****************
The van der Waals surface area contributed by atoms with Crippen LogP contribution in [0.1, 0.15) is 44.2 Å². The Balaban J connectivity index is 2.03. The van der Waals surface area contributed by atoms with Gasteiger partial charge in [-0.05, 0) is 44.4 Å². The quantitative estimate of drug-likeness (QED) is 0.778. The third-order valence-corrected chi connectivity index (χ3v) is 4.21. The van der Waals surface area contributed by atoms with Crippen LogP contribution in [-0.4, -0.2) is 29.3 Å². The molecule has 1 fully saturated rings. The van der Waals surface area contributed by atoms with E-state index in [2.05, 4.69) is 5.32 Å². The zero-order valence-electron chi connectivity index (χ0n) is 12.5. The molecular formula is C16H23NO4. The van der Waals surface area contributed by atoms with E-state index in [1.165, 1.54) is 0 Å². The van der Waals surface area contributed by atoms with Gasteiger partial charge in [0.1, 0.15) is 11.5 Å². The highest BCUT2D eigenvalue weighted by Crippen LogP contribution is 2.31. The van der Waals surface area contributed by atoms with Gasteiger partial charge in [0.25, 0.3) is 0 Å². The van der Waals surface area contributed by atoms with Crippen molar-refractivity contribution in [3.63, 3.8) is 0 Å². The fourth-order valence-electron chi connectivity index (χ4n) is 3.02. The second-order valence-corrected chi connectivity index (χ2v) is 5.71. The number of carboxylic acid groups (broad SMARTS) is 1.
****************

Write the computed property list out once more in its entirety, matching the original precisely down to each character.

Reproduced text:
The van der Waals surface area contributed by atoms with Crippen LogP contribution in [0.1, 0.15) is 44.2 Å². The Balaban J connectivity index is 2.03. The van der Waals surface area contributed by atoms with Gasteiger partial charge in [-0.05, 0) is 44.4 Å². The quantitative estimate of drug-likeness (QED) is 0.778. The third-order valence-corrected chi connectivity index (χ3v) is 4.21. The van der Waals surface area contributed by atoms with Crippen LogP contribution in [-0.4, -0.2) is 29.3 Å². The molecule has 1 fully saturated rings. The van der Waals surface area contributed by atoms with E-state index in [2.05, 4.69) is 5.32 Å². The zero-order valence-electron chi connectivity index (χ0n) is 12.5. The molecular formula is C16H23NO4. The van der Waals surface area contributed by atoms with E-state index in [1.165, 1.54) is 0 Å². The van der Waals surface area contributed by atoms with Gasteiger partial charge in [0.1, 0.15) is 11.5 Å². The highest BCUT2D eigenvalue weighted by Crippen LogP contribution is 2.31. The van der Waals surface area contributed by atoms with Gasteiger partial charge in [0.25, 0.3) is 0 Å². The van der Waals surface area contributed by atoms with Crippen molar-refractivity contribution in [3.63, 3.8) is 0 Å². The fourth-order valence-electron chi connectivity index (χ4n) is 3.02. The second-order valence-corrected chi connectivity index (χ2v) is 5.71. The number of carboxylic acid groups (broad SMARTS) is 1.